Saturday March 31st
The Red Lion, Raunds
Enjoy a punk bank holiday with a quartet of bands from MK and Wellingborough. Doors 7.30pm, free entry

FRACTURE + FUELED HATE + WAH WAH CLUB + THE CRIMSON BRIGADE + DESTINOVA
Sunday April 1st
The King Billy, Northampton
Easter Sunday alldayer of metal and hard rock [with an acoustic opening section], with acts from the county and beyond. Doors 2pm, free Entry

JONO & THE UKE DEALERS
Monday April 2nd
The Horseshoe, Wellingborough
Finally another Welly show to complete the week from Norfamtun’s favourite uke-wielding quartet. Doors 7pm, free entry

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Record Review: Alex Novak: META 1977-2017

Alex Novak META 1977-2017 (VUZ Records) To celebrate a 40-year career in art and music and tied in with his recent gallery exhibition, VUZ Records release a strictly limited edition…

Alex Novak
META 1977-2017 (VUZ Records)

To celebrate a 40-year career in art and music and tied in with his recent gallery exhibition, VUZ Records release a strictly limited edition commemorative compilation cassette/download to showcase the work of Northampton artist and musician Alex Novak. To sustain a 40 year career in any field is difficult and even more so in the alternative arts. Alex’s secret of longevity is to be something of a musical chameleon. Constantly evolving and shape-shifting he is one of those rare, eclectic musicians (like Killing Joke or PiL) who produce markedly different work yet it has a certain ingredient that makes it easily identifiable.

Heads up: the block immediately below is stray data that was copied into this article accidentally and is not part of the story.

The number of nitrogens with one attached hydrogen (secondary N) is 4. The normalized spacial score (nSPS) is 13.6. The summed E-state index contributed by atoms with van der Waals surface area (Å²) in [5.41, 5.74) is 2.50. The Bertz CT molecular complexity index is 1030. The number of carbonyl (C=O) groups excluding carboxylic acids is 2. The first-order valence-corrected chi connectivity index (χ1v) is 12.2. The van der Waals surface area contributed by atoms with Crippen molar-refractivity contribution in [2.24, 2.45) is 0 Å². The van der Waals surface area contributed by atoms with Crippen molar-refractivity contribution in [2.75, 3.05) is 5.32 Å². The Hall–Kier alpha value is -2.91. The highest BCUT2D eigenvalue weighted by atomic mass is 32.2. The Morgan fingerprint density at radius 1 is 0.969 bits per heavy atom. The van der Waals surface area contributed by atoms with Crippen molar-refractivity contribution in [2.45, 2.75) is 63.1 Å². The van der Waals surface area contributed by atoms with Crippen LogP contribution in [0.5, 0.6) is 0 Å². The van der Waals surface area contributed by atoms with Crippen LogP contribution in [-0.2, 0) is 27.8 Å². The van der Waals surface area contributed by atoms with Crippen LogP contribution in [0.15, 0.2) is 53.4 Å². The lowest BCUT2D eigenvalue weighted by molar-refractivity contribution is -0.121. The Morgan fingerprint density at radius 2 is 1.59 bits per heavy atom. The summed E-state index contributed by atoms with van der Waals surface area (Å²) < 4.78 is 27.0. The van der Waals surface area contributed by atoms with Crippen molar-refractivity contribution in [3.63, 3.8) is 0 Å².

Assembled by the guys at VUZ Records this compilation features a host of rare, remixed and unreleased tracks that make the collection a veritable treasure trove. Thus this offering has that ‘mix tape’ feel, like the kind of tape a friend would dub for you back in the day. Kicking things off we have two tracks from one of Northampton’s first punk bands, Isaws. On a subconscious level the original punks knew their tenure was going to burn brightly but briefly so there was a real urgency to make their mark with haste. ‘No Admittance’ and the rarity ‘Nightlife’ are typically fast, furious and powered by a youthful enthusiasm. Imagine The Ramones meeting The Clash.

With Religious Overdose Alex moved onto post-punk, perhaps the most, for awhile, unshackled of musical genres. Post-punk was often angular and brittle mirroring the fragile state of society, and Religious Overdose captured something of that zeitgeist. Like much of their work ‘Control Addicts’ has a hypnotic feel, reeling in the listener before landing a surprise punch. In that respect the band foreshadowed electronic trance (albeit played organically) and like much of the music contained in this collection Alex and his cohorts seem to be ahead of the musical curve uncannily anticipating the direction of alternative music.